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Red Blossom Blog

Teaware Pairing: The Perfect Pot for Every Tea

Teaware Pairing: The Perfect Pot for Every Tea

With so many different tea styles and culturally distinct brewing customs from around the world, it can be difficult to know what equipment is best suited for making your favorite teas. In truth, most pots are capable of brewing almost any tea. But just as geographic isolation has led to the development of many different tea styles, it has also created parallel developments in teaware. Many teas are complemented by the teaware from nearby regions, where local tastes have refined teaware designs to best suit their most common teas.

Now that modern globalization has made these local specialties available around the world, the connections between tea and teaware are more obscure. Most important distinctions between brewing vessels can be boiled down to the size, material, and strainer type. With these factors in mind, here are our top teaware recommendations for each category of tea.

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5 Reasons to Brew Tea in a Gaiwan

5 Reasons to Brew Tea in a Gaiwan

Though the first gaiwans were developed in the Ming Dynasty, around the same time as the first teapots, the “lidded bowl” never caught on worldwide with the same fervor. Today, the close association between gaiwans and Chinese teas gives them an exotic reputation that can be intimidating for new brewers, but they’re actually a highly practical tool for both everyday brewing and serious tasting. We use gaiwans on a daily basis for tastings in our shop, and recommend them often for newcomers to gong fu cha. Here are five reasons why we love them, and think you will too!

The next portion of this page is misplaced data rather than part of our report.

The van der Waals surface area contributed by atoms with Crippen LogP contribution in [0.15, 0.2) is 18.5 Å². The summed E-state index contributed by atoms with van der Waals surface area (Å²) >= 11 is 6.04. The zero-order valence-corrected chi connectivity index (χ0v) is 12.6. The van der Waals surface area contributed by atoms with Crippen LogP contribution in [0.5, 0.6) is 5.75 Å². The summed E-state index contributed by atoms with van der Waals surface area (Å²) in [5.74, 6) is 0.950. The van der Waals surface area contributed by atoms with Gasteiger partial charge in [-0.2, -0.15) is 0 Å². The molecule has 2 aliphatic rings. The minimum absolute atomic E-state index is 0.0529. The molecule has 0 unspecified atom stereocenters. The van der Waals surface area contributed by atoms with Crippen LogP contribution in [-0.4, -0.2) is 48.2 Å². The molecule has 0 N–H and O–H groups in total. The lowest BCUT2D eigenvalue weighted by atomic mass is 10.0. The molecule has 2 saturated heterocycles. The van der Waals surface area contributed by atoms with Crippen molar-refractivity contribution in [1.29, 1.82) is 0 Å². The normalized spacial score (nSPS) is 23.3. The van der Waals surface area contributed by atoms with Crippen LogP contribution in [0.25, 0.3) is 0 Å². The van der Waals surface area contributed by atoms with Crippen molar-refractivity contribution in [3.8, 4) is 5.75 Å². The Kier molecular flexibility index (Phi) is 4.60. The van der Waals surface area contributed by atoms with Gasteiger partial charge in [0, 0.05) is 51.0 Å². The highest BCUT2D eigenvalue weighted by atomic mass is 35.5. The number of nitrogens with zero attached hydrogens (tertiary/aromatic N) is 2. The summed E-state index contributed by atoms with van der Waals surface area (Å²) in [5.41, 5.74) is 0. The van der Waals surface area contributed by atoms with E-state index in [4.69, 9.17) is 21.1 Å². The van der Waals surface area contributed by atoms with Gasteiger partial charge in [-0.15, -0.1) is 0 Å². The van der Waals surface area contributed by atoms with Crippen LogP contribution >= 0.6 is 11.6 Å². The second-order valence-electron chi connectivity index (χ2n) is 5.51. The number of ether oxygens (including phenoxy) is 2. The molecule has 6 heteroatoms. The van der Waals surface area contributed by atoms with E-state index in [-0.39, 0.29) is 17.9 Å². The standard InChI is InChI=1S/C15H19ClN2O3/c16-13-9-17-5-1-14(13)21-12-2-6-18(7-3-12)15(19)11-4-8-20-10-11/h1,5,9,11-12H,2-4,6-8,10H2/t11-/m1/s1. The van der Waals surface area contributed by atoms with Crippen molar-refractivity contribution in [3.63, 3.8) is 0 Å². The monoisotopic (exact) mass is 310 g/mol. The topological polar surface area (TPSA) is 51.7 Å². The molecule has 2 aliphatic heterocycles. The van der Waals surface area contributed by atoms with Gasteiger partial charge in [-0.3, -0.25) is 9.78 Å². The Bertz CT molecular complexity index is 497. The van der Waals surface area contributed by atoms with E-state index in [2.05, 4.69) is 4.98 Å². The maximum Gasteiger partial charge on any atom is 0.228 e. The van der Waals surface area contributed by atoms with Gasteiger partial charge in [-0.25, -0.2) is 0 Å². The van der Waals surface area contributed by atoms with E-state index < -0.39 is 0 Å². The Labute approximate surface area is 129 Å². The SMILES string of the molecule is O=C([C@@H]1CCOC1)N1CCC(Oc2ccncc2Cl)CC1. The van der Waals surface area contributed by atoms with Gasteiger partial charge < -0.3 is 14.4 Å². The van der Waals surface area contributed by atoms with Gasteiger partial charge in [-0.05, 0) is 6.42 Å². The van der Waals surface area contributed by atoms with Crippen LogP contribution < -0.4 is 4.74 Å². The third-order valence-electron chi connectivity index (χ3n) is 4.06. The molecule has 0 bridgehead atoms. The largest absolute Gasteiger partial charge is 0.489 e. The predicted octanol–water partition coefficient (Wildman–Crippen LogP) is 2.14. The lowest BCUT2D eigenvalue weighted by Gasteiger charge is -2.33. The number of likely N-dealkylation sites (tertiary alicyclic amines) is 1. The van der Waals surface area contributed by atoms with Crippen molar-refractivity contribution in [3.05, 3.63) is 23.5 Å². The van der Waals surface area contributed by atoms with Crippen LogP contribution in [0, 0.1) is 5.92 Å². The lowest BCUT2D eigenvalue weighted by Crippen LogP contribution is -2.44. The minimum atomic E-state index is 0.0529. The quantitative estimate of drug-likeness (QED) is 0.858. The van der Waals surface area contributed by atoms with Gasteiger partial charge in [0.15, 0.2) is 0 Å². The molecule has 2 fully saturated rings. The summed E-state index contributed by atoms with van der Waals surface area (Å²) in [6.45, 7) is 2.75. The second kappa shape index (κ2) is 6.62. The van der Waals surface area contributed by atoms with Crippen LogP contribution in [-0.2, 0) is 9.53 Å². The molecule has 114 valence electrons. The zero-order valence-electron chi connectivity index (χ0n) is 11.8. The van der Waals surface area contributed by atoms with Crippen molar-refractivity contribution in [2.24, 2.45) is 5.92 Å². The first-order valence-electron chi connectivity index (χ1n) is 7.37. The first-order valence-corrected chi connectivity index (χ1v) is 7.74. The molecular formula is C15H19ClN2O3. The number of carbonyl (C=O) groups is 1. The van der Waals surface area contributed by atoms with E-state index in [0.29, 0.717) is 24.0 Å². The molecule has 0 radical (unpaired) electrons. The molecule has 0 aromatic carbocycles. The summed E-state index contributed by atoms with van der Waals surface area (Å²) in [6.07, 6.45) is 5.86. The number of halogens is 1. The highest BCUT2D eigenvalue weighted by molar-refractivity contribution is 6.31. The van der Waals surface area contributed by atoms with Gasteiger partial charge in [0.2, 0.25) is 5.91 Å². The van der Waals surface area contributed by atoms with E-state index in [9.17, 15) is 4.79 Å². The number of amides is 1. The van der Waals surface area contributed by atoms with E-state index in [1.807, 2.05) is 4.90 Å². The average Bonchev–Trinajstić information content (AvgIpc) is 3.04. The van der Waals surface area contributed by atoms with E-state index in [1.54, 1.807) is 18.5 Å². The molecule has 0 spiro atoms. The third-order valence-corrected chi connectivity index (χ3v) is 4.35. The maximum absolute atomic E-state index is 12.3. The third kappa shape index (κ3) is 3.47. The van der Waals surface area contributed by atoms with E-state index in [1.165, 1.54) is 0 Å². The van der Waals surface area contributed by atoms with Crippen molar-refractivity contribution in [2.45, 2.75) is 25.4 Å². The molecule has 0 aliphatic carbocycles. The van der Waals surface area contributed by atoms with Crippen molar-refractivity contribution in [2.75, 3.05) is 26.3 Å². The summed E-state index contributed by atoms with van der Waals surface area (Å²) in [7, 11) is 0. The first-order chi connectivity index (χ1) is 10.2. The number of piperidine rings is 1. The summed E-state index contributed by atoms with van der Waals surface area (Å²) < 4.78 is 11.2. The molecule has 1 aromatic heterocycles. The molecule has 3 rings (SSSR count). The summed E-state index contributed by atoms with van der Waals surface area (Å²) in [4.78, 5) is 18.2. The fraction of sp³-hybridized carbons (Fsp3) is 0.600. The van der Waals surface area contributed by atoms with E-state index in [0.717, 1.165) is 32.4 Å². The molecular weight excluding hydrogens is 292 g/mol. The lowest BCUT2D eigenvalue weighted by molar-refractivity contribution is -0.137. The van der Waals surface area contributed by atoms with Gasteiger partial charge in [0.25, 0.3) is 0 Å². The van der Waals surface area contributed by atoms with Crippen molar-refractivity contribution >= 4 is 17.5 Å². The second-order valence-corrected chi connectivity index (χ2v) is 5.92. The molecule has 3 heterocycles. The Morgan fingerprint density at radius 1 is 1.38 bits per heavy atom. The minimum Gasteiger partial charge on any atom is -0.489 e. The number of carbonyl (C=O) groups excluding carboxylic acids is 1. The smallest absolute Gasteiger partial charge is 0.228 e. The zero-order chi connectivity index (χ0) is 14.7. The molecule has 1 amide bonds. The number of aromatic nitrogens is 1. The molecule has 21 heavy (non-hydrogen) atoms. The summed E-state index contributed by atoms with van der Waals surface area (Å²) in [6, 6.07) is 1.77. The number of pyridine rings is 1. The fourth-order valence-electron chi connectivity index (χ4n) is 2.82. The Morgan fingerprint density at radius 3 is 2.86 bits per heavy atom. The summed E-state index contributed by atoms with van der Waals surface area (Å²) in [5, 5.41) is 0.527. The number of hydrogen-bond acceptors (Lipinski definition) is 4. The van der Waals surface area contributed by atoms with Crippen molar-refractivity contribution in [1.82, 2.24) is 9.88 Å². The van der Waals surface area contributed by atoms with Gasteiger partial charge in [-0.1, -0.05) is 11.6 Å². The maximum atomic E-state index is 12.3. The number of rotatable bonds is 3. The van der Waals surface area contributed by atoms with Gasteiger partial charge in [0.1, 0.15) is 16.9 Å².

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Brewing Tips: Balancing Time & Temperature

Brewing Tips: Balancing Time & Temperature

Whether you’re an experienced tea drinker or just getting started, you’ve probably heard some advice about controlling the temperature of your water. But recommended steeping instructions often vary, with differences between styles, vendors, and even individual teas. How can you be sure you’re getting the best flavor in every brew?

A variable temperature kettle is one way to ensure you’re always using the right temperature for the tea you’re brewing, but these complex appliances can be an expensive investment, and don’t pack easily for travel. They’re also a very modern invention - countless generations of tea drinkers have learned to brew tea well without the aid of precise temperature control, and you can too!

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Picking the Perfect Teapot: Cast Iron vs. Ceramic

Picking the Perfect Teapot: Cast Iron vs. Ceramic

Picking the right teapot can be difficult, whether it’s for your first brewing set or just a new addition to your growing collection. Finding a single pot with the right combination of size, pour, and heat retention is critical, since these factors can directly impact the flavor of your brew. Add aesthetics to the mix, and the perfect pot can seem elusive, if not imaginary. One way to narrow the search is to consider the material the pot is made of.

Cast iron teapots, for instance, have gained great popularity in modern times, and are commonly used to serve tea in cafes or restaurants. In contrast, most tea connoisseurs opt for small pots, often made of unglazed clay, for their daily brewing sessions. What is the difference, and which material is the best choice for your next brewing vessel?